In the painting, Frida lies on a bloody bed with ribbons representing umbilical cords attaching several objects to her body. The objects illustrated include: "a snail, an orchid, a decorated pottery vase, a fanciful bit of machinery to remind her of Diego, a grotesque little fetus and an anatomical fragment". The miscarriage occurred in Detroit whose factories are shown in the background of the painting. (6) The fetus is depicted the closest to her body and is shown as the boy she had hoped for. The orchid was given to her by Diego while she was in the hospital. Frida said that the snail represented the slowness of the miscarriage. Her body is shown realistically and not idealized, with a large stomach still protruding from the pregnancy. This painting very much shows her disappointment, loneliness and the beginnings of depression. It sets the tone for the remainder of her works, in which she continues the realistic introspective depictions of herself. (5)

Self-Portrait on the Borderline Between Mexico and the United States (1932)

Frida clearly illustrates her longing to leave the industrial United States and return to her natural, traditional Mexico in this painting, which was also created while in Detroit with Diego. She juxtaposes the factories and machinery on the U.S. side with the plants and traditional statues on the Mexico side. This juxtaposition continues when she displays both the sun and moon in the Mexican sky, while she depicts the U.S. flag in a cloud of smoke in the U.S. sky. She balances the firmly rooted plants on the Mexico side with several machines that have cords acting as their roots on the U.S. side. She cleverly weaves on of the cords and turns it into the root of a plant. She depicts herself traditionally and holding a cigarette in one hand, and a Mexican flag in the other. She has shown her head facing towards Mexico, indicating her desire to return. Here again she has depicted many elements that reveal portions of her psyche. Much like in Henry Ford Hospital she depicts many objects that at first seem out of place and unrelated, but when connected, tell a story that provides more detail about herself and events in her life. (5)

The Two Fridas (1939)

Frida painted a dual portrait of herself during her short-lived divorce from Diego. The portrait on the right is to represent the "Frida Diego loved" while the portrait on the left is the "woman whom Diego no longer loves". In both figures, the heart is exposed, showing her vulnerability, but the Frida on the left has a broken heart. The right hand portrait is holding a miniature of Diego from which her artery flows, indicating that she derived her life from him. The arteries connect to the left hand Frida where it is ruptured and bleeding onto her dress. Cleverly, several of the flowers on the bottom of the white dress are transformed into bloodstains. She presents a stormy background to set the melancholy mood of the painting. (6) Loneliness and abandonment are shown by the joined hands of the two Frida’s. She is comforting herself, surrounded by nothing else, alone in the painting and in life. This painting is particularly gripping, not for the blood, but for the emotion that can be felt while looking at it. (5)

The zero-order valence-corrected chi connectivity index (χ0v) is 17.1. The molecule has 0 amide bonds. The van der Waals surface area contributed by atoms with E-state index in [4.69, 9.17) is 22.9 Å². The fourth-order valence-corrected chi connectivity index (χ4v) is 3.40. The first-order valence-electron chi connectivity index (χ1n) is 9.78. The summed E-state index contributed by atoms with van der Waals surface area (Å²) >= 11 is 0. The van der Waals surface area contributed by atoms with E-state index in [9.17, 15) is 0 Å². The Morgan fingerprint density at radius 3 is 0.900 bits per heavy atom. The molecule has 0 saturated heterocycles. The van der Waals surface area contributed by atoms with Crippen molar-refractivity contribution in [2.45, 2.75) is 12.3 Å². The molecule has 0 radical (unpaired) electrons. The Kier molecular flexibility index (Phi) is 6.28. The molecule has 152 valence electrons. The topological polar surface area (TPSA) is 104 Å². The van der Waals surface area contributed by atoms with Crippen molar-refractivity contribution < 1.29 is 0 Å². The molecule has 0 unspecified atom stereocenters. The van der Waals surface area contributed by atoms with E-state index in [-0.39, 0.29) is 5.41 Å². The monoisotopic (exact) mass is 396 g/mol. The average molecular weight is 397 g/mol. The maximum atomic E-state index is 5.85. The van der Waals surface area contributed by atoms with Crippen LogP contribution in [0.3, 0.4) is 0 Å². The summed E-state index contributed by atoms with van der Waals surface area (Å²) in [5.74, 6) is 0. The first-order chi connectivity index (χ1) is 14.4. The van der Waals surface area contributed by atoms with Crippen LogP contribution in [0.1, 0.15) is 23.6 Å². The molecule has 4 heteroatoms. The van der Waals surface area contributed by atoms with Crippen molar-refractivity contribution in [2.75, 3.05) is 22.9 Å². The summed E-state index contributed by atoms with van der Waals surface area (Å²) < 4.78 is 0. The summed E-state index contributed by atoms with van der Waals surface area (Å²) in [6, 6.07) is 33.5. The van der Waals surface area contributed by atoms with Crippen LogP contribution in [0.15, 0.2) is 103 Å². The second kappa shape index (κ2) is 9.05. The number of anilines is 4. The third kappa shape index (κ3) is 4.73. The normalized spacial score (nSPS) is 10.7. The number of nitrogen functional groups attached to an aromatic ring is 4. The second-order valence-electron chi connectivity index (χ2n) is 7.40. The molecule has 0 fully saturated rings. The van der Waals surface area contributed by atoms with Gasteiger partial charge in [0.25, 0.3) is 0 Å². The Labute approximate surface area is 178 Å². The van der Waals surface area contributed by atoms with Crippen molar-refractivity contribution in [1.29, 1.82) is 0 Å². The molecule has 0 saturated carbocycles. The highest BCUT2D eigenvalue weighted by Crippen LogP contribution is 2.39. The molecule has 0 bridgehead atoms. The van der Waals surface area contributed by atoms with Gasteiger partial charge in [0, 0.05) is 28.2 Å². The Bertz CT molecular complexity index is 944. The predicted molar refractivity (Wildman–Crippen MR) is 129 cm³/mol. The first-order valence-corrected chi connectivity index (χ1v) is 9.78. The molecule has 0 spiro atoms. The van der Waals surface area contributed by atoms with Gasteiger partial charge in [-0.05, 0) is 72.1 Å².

Thinking About Death

Self Portrait Dedicated to Dr. Eloesser and Daughters

Self-Portrait (1940)
and Thinking About Death (1943)

These are two portraits that are illustrative of the style with which Frida painted her many bust length self-portraits. Self-Portrait represents Frida in a Christian light as she wears "Christ’s crown of thorns as a necklace". The thorns draw blood as if she presents herself as a martyr. The interesting contradiction is that Frida had rejected religion. In the painting, a hand holds a ribbon that states "I painted my portrait in the year 1940 for Dr. Eloesser, my doctor and my best friend. With all love, Frida Kahlo". Thinking About Death shows a similar style as the previous work. However here, she shows a scene with a skull and crossbones in her forehead. She used this technique of painting a separate image on her head in several other paintings. In both paintings, she is surrounded by vegetation, also common in her self-portraits. In some, she even painted herself with animals including her pet monkeys. She also wears a serious, somber expression on her face and again, traditional Mexican clothing. Even in these portraits with little detail other than herself, subtle elements still provide a glimpse into her persona. (5).